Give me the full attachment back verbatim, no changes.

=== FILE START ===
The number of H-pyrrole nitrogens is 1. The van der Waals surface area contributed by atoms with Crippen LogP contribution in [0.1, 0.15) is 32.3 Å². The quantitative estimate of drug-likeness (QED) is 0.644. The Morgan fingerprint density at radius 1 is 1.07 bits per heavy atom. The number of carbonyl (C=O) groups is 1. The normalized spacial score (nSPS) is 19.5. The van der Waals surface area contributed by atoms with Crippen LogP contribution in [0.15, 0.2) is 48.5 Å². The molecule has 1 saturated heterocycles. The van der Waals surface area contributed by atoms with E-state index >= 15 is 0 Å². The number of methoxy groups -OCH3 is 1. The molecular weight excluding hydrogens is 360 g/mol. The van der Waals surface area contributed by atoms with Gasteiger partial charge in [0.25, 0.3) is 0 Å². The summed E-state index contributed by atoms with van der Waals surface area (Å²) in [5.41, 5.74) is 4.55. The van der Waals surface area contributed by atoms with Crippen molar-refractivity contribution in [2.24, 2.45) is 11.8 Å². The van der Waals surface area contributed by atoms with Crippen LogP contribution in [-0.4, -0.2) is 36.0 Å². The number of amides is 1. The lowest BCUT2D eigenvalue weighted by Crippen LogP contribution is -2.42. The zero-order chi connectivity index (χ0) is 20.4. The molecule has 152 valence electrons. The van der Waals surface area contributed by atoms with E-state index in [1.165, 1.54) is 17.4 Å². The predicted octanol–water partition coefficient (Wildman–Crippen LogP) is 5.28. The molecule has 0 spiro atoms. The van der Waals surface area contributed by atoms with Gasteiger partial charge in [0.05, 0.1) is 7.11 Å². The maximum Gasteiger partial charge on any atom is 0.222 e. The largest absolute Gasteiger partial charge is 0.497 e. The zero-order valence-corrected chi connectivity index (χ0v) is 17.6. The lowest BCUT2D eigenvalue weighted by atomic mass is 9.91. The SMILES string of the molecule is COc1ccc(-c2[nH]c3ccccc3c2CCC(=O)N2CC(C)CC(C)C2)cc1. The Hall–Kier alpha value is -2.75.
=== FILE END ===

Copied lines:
The number of H-pyrrole nitrogens is 1. The van der Waals surface area contributed by atoms with Crippen LogP contribution in [0.1, 0.15) is 32.3 Å². The quantitative estimate of drug-likeness (QED) is 0.644. The Morgan fingerprint density at radius 1 is 1.07 bits per heavy atom. The number of carbonyl (C=O) groups is 1. The normalized spacial score (nSPS) is 19.5. The van der Waals surface area contributed by atoms with Crippen LogP contribution in [0.15, 0.2) is 48.5 Å². The molecule has 1 saturated heterocycles. The van der Waals surface area contributed by atoms with E-state index >= 15 is 0 Å². The number of methoxy groups -OCH3 is 1. The molecular weight excluding hydrogens is 360 g/mol. The van der Waals surface area contributed by atoms with Gasteiger partial charge in [0.25, 0.3) is 0 Å². The summed E-state index contributed by atoms with van der Waals surface area (Å²) in [5.41, 5.74) is 4.55. The van der Waals surface area contributed by atoms with Crippen molar-refractivity contribution in [2.24, 2.45) is 11.8 Å². The van der Waals surface area contributed by atoms with Crippen LogP contribution in [-0.4, -0.2) is 36.0 Å². The number of amides is 1. The lowest BCUT2D eigenvalue weighted by Crippen LogP contribution is -2.42. The zero-order chi connectivity index (χ0) is 20.4. The molecule has 152 valence electrons. The van der Waals surface area contributed by atoms with E-state index in [1.165, 1.54) is 17.4 Å². The predicted octanol–water partition coefficient (Wildman–Crippen LogP) is 5.28. The molecule has 0 spiro atoms. The van der Waals surface area contributed by atoms with Gasteiger partial charge in [0.05, 0.1) is 7.11 Å². The maximum Gasteiger partial charge on any atom is 0.222 e. The largest absolute Gasteiger partial charge is 0.497 e. The zero-order valence-corrected chi connectivity index (χ0v) is 17.6. The lowest BCUT2D eigenvalue weighted by atomic mass is 9.91. The SMILES string of the molecule is COc1ccc(-c2[nH]c3ccccc3c2CCC(=O)N2CC(C)CC(C)C2)cc1. The Hall–Kier alpha value is -2.75.